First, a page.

Data from: Toxins or medicines? Phytoplankton diets mediate host and parasite fitness in a freshwater system
Sanchez, Kristel F., University of Michigan-Ann Arbor
Huntley, Naomi, University of Michigan-Ann Arbor
Duffy, Meghan A., University of Michigan-Ann Arbor
Hunter, Mark D., University of Michigan-Ann Arbor
Published Dec 20, 2018 on Dryad.
Cite this dataset
Sanchez, Kristel F.; Huntley, Naomi; Duffy, Meghan A.; Hunter, Mark D. (2018). Data from: Toxins or medicines? Phytoplankton diets mediate host and parasite fitness in a freshwater system [Dataset]. Dryad. https://doi.org/10.5061/dryad.31b9h5m
Diets must satisfy the everyday metabolic requirements of organisms and can also serve as medicines to combat disease. Currently, the medicinal role of diets is much better understood in terrestrial than in aquatic ecosystems. This is surprising because phytoplankton species synthesize secondary metabolites with known antimicrobial properties. Here, we investigated the medicinal properties of phytoplankton (including toxin-producing cyanobacteria) against parasites of the dominant freshwater herbivore, Daphnia. We fed Daphnia dentifera on green algae and toxic cyanobacteria diets known to vary in their nutritional quality and toxin production, and an additional diet of Microcystis with added pure microcystin-LR. We then exposed Daphnia to fungal and bacterial parasites. Anabaena, Microcystis and Chlorella diets prevented infection of Daphnia by the fungal parasite Metschnikowia, while Nodularia toxins increased offspring production by infected hosts. In contrast to their medicinal effects against Metschnikowia, toxic phytoplankton generally decreased the fitness of Daphnia infected with the bacterial parasite, Pasteuria. We also measured the amount of toxin produced by phytoplankton over time. Concentrations of anatoxin-a produced by Anabaena increased in the presence of Metschnikowia, suggesting parasite-induced toxin production. Our research illustrates that phytoplankton can serve as toxins or medicines for their consumers, depending upon the identity of their parasites.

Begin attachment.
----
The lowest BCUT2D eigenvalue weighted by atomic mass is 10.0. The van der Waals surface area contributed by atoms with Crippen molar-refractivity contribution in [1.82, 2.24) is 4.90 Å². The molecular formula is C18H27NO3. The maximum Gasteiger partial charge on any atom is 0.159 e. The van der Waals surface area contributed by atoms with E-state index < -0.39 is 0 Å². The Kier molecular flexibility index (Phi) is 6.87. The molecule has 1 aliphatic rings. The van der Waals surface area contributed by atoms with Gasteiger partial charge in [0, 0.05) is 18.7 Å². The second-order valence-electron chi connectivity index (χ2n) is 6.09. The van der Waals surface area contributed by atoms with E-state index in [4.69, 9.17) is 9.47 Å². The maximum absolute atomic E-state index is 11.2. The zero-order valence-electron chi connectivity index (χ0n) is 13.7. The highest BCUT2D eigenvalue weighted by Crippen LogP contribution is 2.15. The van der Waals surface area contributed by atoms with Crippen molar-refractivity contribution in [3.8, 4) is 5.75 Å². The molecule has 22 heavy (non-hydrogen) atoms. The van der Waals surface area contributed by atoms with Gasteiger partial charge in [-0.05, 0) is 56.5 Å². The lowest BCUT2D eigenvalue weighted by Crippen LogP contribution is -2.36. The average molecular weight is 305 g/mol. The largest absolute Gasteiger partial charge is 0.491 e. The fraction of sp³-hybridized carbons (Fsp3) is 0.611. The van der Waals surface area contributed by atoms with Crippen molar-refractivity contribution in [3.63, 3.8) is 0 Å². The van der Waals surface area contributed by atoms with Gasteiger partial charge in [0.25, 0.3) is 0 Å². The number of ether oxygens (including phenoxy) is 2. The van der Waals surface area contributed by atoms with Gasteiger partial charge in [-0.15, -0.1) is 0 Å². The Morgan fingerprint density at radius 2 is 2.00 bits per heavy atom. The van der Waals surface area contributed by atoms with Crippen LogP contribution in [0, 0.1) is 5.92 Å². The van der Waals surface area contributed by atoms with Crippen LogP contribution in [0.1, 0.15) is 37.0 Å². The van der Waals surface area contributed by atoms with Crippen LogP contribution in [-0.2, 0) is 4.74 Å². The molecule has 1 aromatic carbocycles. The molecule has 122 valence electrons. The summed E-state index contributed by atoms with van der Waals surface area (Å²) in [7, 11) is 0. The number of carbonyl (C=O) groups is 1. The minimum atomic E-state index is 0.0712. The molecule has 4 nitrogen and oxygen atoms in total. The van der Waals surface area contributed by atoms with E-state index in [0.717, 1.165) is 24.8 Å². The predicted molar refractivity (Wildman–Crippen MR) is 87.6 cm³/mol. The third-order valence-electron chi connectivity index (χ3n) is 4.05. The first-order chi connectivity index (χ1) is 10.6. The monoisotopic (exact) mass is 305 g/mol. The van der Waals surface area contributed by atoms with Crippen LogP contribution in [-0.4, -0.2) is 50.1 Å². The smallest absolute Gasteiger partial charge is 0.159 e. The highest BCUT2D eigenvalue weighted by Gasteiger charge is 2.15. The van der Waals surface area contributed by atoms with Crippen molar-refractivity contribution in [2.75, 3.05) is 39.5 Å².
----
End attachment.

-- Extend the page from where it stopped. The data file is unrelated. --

These are spore counts of each individual Daphnia in our experiment. Daphnia were reared in the laboratory (one individual per beaker). Individuals were exposed to following infection treatments: (a) bacterial parasite only (Pasteuria), (b) fungal parasite only (Metschnikowia), (c) both parasites at the same time, and (d) no parasites (controls).
Anatoxin-a concentrations from water samples belonging from water from beakers in which Daphnia were reared. Concentrations were measured using Abraxis ELISA phycotoxins kit as described by the manufacturer.
Nodularin concentrations from water samples belonging from water from beakers in which Daphnia were reared. Concentrations were measured using Abraxis ELISA phycotoxins kit as described by the manufacturer.